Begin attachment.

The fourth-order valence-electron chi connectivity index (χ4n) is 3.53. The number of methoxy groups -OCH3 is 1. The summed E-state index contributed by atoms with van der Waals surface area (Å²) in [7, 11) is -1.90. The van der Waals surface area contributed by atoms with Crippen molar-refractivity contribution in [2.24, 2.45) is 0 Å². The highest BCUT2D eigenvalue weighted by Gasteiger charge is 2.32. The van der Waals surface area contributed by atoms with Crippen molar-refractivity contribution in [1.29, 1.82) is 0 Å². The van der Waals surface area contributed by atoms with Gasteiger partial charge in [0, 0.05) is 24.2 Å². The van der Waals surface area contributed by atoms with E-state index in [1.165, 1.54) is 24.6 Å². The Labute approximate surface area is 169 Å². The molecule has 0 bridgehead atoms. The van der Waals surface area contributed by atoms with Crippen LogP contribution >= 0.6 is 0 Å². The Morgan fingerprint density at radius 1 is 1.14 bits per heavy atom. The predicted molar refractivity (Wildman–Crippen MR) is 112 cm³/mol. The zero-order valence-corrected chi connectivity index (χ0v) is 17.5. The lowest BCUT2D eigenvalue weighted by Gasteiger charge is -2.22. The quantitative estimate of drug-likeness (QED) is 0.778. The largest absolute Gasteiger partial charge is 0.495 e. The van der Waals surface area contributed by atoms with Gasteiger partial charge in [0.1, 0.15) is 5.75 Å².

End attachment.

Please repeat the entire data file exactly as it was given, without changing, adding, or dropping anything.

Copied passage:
The fourth-order valence-electron chi connectivity index (χ4n) is 3.53. The number of methoxy groups -OCH3 is 1. The summed E-state index contributed by atoms with van der Waals surface area (Å²) in [7, 11) is -1.90. The van der Waals surface area contributed by atoms with Crippen molar-refractivity contribution in [2.24, 2.45) is 0 Å². The highest BCUT2D eigenvalue weighted by Gasteiger charge is 2.32. The van der Waals surface area contributed by atoms with Crippen molar-refractivity contribution in [1.29, 1.82) is 0 Å². The van der Waals surface area contributed by atoms with Gasteiger partial charge in [0, 0.05) is 24.2 Å². The van der Waals surface area contributed by atoms with E-state index in [1.165, 1.54) is 24.6 Å². The Labute approximate surface area is 169 Å². The molecule has 0 bridgehead atoms. The van der Waals surface area contributed by atoms with Crippen LogP contribution >= 0.6 is 0 Å². The Morgan fingerprint density at radius 1 is 1.14 bits per heavy atom. The predicted molar refractivity (Wildman–Crippen MR) is 112 cm³/mol. The zero-order valence-corrected chi connectivity index (χ0v) is 17.5. The lowest BCUT2D eigenvalue weighted by Gasteiger charge is -2.22. The quantitative estimate of drug-likeness (QED) is 0.778. The largest absolute Gasteiger partial charge is 0.495 e. The van der Waals surface area contributed by atoms with Gasteiger partial charge in [0.1, 0.15) is 5.75 Å².